Peter Ackers is at Loughborough University Business School, UK.
Collective Bargaining as Industrial Democracy: Hugh Clegg and the Political Foundations of British Industrial Relations Pluralism
Article first published online: 19 FEB 2007
British Journal of Industrial Relations
Volume 45, Issue 1, pages 77–101, March 2007
How to Cite
Ackers, P. (2007), Collective Bargaining as Industrial Democracy: Hugh Clegg and the Political Foundations of British Industrial Relations Pluralism. British Journal of Industrial Relations, 45: 77–101. doi: 10.1111/j.1467-8543.2007.00603.x
- Issue published online: 19 FEB 2007
- Article first published online: 19 FEB 2007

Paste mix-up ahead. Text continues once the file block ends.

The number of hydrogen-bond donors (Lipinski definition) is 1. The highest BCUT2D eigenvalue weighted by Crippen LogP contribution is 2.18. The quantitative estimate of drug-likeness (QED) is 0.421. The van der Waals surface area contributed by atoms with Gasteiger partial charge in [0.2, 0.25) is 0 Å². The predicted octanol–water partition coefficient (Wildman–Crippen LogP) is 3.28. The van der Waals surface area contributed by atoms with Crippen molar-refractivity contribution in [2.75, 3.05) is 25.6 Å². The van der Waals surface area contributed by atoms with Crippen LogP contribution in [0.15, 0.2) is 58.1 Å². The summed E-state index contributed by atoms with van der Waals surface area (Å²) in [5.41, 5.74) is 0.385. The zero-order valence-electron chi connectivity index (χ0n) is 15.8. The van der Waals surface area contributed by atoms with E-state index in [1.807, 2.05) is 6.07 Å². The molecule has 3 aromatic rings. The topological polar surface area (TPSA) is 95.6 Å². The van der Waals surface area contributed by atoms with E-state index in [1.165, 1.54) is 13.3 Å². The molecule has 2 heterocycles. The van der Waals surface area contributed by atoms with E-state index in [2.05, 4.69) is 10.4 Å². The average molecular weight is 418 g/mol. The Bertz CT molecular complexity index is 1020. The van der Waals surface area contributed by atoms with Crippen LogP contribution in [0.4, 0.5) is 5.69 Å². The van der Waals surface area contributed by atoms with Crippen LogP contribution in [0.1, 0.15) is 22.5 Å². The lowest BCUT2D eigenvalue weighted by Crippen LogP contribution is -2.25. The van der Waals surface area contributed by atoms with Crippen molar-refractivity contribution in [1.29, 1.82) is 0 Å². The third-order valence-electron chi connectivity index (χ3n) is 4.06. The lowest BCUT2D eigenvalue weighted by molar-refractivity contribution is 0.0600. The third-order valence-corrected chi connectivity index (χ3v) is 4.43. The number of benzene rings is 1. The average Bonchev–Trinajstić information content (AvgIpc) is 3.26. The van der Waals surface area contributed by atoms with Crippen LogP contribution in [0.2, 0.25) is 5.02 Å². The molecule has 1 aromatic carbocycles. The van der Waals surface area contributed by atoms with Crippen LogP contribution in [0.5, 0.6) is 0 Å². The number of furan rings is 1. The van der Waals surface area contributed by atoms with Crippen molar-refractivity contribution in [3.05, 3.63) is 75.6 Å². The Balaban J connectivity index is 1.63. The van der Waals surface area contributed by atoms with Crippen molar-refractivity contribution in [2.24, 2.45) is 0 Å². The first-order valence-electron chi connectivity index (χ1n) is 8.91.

- Final version accepted on 7 November 2006.
Hugh Clegg and Allan Flanders are generally recognized as the founding fathers of postwar British academic Industrial Relations (IR). While Flanders is regarded as the chief ‘theorist’ of pluralism, Clegg’s own contribution is seen mainly in terms of his empirical research and public policy work: as the author of numerous detailed studies and the field’s major textbook, the first Director of the Industrial Relations Research Unit at the University of Warwick, a member of the Donovan Commission and many other enquiries. Indeed, Trade Unionism under Collective Bargaining (1976) is often regarded as Clegg’s one and only foray into IR theory. This paper explores Clegg’s largely forgotten early writing on industrial democracy to argue that he made a critical, independent theoretical contribution to the British IR paradigm.